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UNICEF welcomes special court ruling establishing child recruitment a 'war crime'

NEW YORK/FREETOWN, 17 June 2004 –   The Special Court for Sierra Leone recently ruled that the recruitment or use of children under age 15 in hostilities is a war crime under customary international law.  This landmark ruling may result in the first ever conviction for the recruitment of child soldiers.  UNICEF welcomes the Court’s decision as a bold effort to hold perpetrators accountable for serious crimes against children.  

The decision by the Appeals Chamber came in response to an assertion by one of the accused that he was immune from prosecution because the recruitment or use of children under 15 in hostilities was not established as a war crime during the period of the Special Court’s authority, dating back to 1996.  The Appeals Chamber dismissed the motion by a majority of 3 – 1.

Responding to the Court’s decision UNICEF Executive Director Carol Bellamy said, “This ruling is an important milestone because it holds perpetrators criminally responsible.  It should set off alarm bells to armed groups around the world and act as a deterrent to future recruitment and use of children in hostilities.”

The Court’s ruling comes at a critical time when both girls and boys continue to be recruited to fight as soldiers in adult wars.   Tens of thousands of child soldiers across the globe are forced to commit atrocities or are used as cooks, porters and for sexual purposes.  These children are often subjected to extreme brutality – including physical torture, sexual violence and rape.  An estimated 6,000 children were demobilized at the end of the civil war in Sierra Leone. It is widely believed that the number of children (especially girls) who served in various capacities in the armed groups is actually much higher.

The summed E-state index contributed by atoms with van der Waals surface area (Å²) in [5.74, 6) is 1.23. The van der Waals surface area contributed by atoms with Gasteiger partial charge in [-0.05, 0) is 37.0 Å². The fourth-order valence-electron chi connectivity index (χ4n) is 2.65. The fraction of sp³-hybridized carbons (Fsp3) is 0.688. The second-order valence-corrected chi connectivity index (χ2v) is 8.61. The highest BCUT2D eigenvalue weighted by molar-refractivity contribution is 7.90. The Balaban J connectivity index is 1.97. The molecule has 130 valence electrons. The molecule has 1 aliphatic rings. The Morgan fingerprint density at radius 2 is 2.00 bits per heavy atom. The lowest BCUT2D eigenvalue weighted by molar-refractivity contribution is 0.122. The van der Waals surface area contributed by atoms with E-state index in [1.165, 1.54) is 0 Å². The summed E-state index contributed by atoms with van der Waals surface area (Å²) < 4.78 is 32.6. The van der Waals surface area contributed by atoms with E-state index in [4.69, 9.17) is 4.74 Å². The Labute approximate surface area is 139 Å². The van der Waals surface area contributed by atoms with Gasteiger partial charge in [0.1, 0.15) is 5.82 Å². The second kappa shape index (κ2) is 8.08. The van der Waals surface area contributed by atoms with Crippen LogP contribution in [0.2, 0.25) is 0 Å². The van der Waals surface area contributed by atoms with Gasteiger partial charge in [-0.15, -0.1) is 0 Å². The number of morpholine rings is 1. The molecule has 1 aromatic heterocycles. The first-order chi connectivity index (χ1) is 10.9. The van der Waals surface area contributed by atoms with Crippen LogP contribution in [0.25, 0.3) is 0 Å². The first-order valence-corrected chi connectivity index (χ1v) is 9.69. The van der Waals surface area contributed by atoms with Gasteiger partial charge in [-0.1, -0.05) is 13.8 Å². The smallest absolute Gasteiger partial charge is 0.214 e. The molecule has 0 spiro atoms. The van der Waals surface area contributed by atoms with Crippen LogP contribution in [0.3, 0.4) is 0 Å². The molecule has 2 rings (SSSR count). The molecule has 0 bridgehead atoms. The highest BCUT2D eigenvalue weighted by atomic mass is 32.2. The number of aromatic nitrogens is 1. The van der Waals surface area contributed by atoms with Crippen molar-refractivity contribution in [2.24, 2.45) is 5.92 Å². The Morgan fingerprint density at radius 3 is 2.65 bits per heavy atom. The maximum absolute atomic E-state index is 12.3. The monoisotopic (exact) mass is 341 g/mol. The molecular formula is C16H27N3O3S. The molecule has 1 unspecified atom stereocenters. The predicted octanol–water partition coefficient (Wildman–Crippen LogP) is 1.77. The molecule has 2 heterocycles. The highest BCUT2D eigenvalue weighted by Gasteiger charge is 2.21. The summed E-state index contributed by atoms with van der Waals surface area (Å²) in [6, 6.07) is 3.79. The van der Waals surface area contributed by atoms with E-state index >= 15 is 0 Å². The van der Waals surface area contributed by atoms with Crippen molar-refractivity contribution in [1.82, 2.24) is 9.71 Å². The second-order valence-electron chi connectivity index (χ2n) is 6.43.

Eleven persons from all three of Sierra Leone's former warring factions have been indicted by the Special Court. They are charged with war crimes, crimes against humanity, and other serious violations of international law.  All of them have been accused of the recruitment or use of children as soldiers.

The Special Court for Sierra Leone was jointly created by the Government of Sierra Leone and the United Nations in January 2002.  It is mandated to try those who bear the greatest responsibility for serious violations of international humanitarian law and Sierra Leonean law committed in the country since 30 November 1996.

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For further information, please contact:
Jehane Sedky-Lavandero, UNICEF New York, 212 326 7269,
Alexandra Westerbeek, UNICEF Sierra Leone,  +232 76 601 310
 
 
For nearly 60 years UNICEF has been the world’s leader for children, working on the ground in 158 countries to help children survive and thrive, from early childhood through adolescence.  The world’s largest provider of vaccines for poor countries, UNICEF supports child health and nutrition, quality basic education for all boys and girls, and the protection of children from violence, exploitation, and AIDS.  UNICEF is funded entirely by the voluntary contributions of individuals, businesses, foundations and governments. 

 


 

 

 

View video report


17 June 2004: Interview with Karin Landgren, UNICEF Chief of Child Protection, on child soldiers

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